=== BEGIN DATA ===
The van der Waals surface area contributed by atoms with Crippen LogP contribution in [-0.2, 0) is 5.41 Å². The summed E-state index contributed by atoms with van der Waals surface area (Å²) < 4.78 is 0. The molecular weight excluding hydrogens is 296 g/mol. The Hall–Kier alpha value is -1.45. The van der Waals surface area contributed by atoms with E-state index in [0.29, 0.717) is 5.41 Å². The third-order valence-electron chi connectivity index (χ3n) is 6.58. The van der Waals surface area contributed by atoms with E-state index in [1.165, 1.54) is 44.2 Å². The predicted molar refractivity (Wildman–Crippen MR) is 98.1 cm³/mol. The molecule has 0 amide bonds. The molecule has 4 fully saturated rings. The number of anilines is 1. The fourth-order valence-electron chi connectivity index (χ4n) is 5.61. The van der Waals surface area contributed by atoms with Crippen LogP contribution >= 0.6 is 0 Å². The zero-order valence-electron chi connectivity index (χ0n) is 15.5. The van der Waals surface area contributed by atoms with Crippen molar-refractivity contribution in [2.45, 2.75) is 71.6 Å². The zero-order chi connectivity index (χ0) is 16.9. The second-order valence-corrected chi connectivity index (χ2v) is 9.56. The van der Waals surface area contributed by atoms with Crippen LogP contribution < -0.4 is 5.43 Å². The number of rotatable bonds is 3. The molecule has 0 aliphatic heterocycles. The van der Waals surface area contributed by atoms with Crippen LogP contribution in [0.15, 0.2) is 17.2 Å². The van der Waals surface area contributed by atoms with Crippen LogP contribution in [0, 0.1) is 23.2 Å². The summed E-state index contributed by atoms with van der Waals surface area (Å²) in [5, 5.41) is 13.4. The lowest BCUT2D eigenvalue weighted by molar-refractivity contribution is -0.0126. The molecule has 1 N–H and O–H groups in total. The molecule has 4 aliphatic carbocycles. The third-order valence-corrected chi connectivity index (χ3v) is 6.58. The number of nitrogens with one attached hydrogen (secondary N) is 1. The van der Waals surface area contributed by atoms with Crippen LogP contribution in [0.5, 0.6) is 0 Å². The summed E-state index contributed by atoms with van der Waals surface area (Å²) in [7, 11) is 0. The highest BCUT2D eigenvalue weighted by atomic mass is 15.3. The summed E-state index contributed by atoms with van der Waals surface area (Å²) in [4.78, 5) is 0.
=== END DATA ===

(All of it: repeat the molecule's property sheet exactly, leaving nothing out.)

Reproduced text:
The van der Waals surface area contributed by atoms with Crippen LogP contribution in [-0.2, 0) is 5.41 Å². The summed E-state index contributed by atoms with van der Waals surface area (Å²) < 4.78 is 0. The molecular weight excluding hydrogens is 296 g/mol. The Hall–Kier alpha value is -1.45. The van der Waals surface area contributed by atoms with E-state index in [0.29, 0.717) is 5.41 Å². The third-order valence-electron chi connectivity index (χ3n) is 6.58. The van der Waals surface area contributed by atoms with E-state index in [1.165, 1.54) is 44.2 Å². The predicted molar refractivity (Wildman–Crippen MR) is 98.1 cm³/mol. The molecule has 0 amide bonds. The molecule has 4 fully saturated rings. The number of anilines is 1. The fourth-order valence-electron chi connectivity index (χ4n) is 5.61. The van der Waals surface area contributed by atoms with Crippen LogP contribution >= 0.6 is 0 Å². The zero-order valence-electron chi connectivity index (χ0n) is 15.5. The van der Waals surface area contributed by atoms with Crippen molar-refractivity contribution in [2.45, 2.75) is 71.6 Å². The zero-order chi connectivity index (χ0) is 16.9. The second-order valence-corrected chi connectivity index (χ2v) is 9.56. The van der Waals surface area contributed by atoms with Crippen LogP contribution < -0.4 is 5.43 Å². The number of rotatable bonds is 3. The molecule has 0 aliphatic heterocycles. The van der Waals surface area contributed by atoms with Crippen LogP contribution in [0.15, 0.2) is 17.2 Å². The van der Waals surface area contributed by atoms with Crippen LogP contribution in [0, 0.1) is 23.2 Å². The summed E-state index contributed by atoms with van der Waals surface area (Å²) in [5, 5.41) is 13.4. The lowest BCUT2D eigenvalue weighted by molar-refractivity contribution is -0.0126. The molecule has 1 N–H and O–H groups in total. The molecule has 4 aliphatic carbocycles. The third-order valence-corrected chi connectivity index (χ3v) is 6.58. The number of nitrogens with one attached hydrogen (secondary N) is 1. The van der Waals surface area contributed by atoms with Crippen LogP contribution in [0.5, 0.6) is 0 Å². The summed E-state index contributed by atoms with van der Waals surface area (Å²) in [7, 11) is 0. The highest BCUT2D eigenvalue weighted by atomic mass is 15.3. The summed E-state index contributed by atoms with van der Waals surface area (Å²) in [4.78, 5) is 0.